By: Maggie Jaris
Let’s talk about the focus of this year’s challenge — Sustainable Development Goals (which you may have seen referred to in our materials as SDGs)! This year we’re challenging young women around the world to apply their creativity, ingenuity, and determination to develop a solution to a problem that falls into one of six SDG tracks: poverty, the environment, peace, equality, education, and health.
These tracks are taken from the United Nation’s Sustainable Development Goals — a set of goals to promote peace, protect the planet, and ensure prosperity for all.
We are asking students to focus on these six tracks because we believe that tying this year’s challenge to global initiatives will help underscore the international nature of the program, the power of collective work, and the need for socially-conscious design. We want to invite young women across the world to see themselves as people who can solve big problems — and help them understand that they can start to solve them now.
The UN has defined targets to achieve for each of their Sustainable Development Goals. Technovation teams will be doing their part to help reach these targets in the 6 tracks we’ve selected, and to make a difference. The global problems we’re facing are large and numerous — but we believe that young women have the ideas, drive, and determination to lead the change for a better world.
We are delighted to share the story of a new team, Unity Girls Who Code, from Morristown, NJ! Unity Girls Who Code was started by a mother and daughter. This story came our way through their mentors.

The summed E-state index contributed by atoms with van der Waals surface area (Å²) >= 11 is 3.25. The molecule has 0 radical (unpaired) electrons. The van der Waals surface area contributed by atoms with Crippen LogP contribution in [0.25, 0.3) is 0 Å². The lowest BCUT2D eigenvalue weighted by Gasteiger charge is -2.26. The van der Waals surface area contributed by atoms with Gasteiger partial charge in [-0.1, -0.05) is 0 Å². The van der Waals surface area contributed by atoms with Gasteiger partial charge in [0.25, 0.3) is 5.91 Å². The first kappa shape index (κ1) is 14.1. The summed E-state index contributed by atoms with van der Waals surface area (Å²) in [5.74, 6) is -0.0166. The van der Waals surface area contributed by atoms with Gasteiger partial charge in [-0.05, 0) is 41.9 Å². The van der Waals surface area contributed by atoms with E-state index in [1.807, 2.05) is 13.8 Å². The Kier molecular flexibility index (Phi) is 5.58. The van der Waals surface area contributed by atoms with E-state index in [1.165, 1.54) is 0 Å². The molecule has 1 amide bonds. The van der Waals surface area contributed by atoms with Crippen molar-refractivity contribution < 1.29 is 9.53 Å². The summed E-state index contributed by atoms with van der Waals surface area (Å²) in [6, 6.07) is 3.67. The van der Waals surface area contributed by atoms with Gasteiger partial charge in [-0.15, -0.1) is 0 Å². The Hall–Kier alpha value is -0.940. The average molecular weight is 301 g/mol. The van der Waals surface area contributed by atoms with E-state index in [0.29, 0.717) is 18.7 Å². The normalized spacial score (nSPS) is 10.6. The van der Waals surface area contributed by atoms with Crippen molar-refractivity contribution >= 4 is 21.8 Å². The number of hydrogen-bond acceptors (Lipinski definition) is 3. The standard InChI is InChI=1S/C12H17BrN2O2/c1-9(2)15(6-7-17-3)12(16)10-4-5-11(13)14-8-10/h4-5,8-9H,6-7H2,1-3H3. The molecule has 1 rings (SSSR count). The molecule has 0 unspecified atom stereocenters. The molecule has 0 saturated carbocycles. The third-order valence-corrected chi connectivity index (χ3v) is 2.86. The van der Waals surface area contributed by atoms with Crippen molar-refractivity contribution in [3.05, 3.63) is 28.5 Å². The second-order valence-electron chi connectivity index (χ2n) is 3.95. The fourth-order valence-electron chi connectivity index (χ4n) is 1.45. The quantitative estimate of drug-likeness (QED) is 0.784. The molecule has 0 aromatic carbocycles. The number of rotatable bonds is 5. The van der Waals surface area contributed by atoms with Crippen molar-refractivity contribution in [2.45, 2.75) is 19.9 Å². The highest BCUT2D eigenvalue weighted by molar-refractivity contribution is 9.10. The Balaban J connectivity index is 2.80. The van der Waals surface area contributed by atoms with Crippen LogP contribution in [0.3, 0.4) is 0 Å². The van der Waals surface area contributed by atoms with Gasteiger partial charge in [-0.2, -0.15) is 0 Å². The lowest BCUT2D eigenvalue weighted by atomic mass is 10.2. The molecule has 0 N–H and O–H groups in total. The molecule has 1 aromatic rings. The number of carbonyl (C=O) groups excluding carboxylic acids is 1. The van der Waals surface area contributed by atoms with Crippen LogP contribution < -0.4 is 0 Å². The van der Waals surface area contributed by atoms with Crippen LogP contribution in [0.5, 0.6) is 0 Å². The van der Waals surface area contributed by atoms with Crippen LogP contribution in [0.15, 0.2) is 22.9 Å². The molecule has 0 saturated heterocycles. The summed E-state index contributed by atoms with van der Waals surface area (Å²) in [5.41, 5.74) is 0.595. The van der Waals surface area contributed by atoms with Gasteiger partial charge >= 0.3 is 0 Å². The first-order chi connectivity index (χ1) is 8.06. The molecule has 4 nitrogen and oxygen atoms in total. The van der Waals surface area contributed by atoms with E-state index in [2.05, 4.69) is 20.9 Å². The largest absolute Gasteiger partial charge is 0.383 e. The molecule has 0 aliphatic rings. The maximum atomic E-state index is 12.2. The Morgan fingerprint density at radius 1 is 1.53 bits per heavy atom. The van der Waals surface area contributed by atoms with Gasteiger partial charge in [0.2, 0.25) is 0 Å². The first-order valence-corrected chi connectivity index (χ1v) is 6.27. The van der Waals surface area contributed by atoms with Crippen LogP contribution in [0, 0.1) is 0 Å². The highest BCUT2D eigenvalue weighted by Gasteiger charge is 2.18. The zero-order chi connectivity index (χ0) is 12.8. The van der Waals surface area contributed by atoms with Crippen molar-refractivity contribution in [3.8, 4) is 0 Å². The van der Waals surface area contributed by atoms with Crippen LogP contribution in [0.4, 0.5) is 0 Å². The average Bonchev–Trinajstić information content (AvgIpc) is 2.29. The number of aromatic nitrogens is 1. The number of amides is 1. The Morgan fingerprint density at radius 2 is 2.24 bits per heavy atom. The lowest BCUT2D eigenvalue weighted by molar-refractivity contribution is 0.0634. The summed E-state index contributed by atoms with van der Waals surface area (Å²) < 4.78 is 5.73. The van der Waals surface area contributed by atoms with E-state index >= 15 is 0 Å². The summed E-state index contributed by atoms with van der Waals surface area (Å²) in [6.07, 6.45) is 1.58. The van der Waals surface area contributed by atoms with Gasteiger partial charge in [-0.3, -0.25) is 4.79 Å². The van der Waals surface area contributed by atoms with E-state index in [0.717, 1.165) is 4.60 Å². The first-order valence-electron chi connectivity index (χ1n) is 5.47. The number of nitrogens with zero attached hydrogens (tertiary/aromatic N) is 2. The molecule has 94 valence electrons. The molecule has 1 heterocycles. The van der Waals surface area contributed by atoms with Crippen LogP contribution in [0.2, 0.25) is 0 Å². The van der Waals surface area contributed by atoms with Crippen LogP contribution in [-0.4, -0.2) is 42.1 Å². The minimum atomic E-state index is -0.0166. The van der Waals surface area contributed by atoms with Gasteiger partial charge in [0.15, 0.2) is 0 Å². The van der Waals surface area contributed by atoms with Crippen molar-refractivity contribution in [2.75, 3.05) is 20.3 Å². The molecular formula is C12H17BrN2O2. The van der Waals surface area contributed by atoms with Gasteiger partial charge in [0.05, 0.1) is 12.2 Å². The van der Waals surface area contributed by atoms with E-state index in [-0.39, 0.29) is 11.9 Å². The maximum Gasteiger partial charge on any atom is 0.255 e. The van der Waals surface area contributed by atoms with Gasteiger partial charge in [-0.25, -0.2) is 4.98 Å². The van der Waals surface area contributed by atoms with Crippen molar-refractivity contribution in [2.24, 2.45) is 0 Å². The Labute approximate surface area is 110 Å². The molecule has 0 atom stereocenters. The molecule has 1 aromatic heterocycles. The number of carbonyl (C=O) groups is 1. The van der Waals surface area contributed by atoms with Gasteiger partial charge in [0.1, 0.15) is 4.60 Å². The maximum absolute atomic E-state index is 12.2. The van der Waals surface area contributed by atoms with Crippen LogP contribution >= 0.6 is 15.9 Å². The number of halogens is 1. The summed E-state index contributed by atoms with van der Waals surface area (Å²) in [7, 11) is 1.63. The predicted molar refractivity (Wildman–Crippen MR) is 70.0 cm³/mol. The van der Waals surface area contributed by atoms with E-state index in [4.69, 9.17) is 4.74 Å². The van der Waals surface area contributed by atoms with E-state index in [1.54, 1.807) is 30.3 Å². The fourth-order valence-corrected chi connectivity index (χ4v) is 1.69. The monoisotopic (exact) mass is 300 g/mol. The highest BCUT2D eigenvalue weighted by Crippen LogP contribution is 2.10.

Members of the ‘Unity Girls Who Code’ team at Unity Charter School in Morristown, NJ took their first Technovation field trip on a recent Saturday, to Primrose, one of many properties under the preservation auspices of Harding Land Trust in New Jersey. Given that Unity Charter School embodies sustainability at the core of its values and education, the girls chose to explore the “environment” theme this season. Diala and Jeff, co-mentors to Unity Girls Who Code, are leading the girls through the 20-week curriculum, and the girls are currently at the Ideation module.
Upon arrival at Barrett field, the girls present on this trip — Kayla, Bella and Ella — took a long walking path following tree markers as their guiding light until they reached a vast and open landing where board of trustee members of the not-for-profit Harding Land Trust organization had all come together to volunteer their time towards preservation of the land by laying soil, mulch and lining the pathways. The girls participated with delight as they picked up logs and carefully placed them along the pathways. With some logs being quite heavy, teamwork went into full force where the three girls each carried one side of the log together until they dropped it on the trail in unison. There were also ribbons wrapped around the bark of many trees; these preceded the latter placed orange markers so the girls enjoyed removing these temporary markers as they took stock of the paths they had helped restore.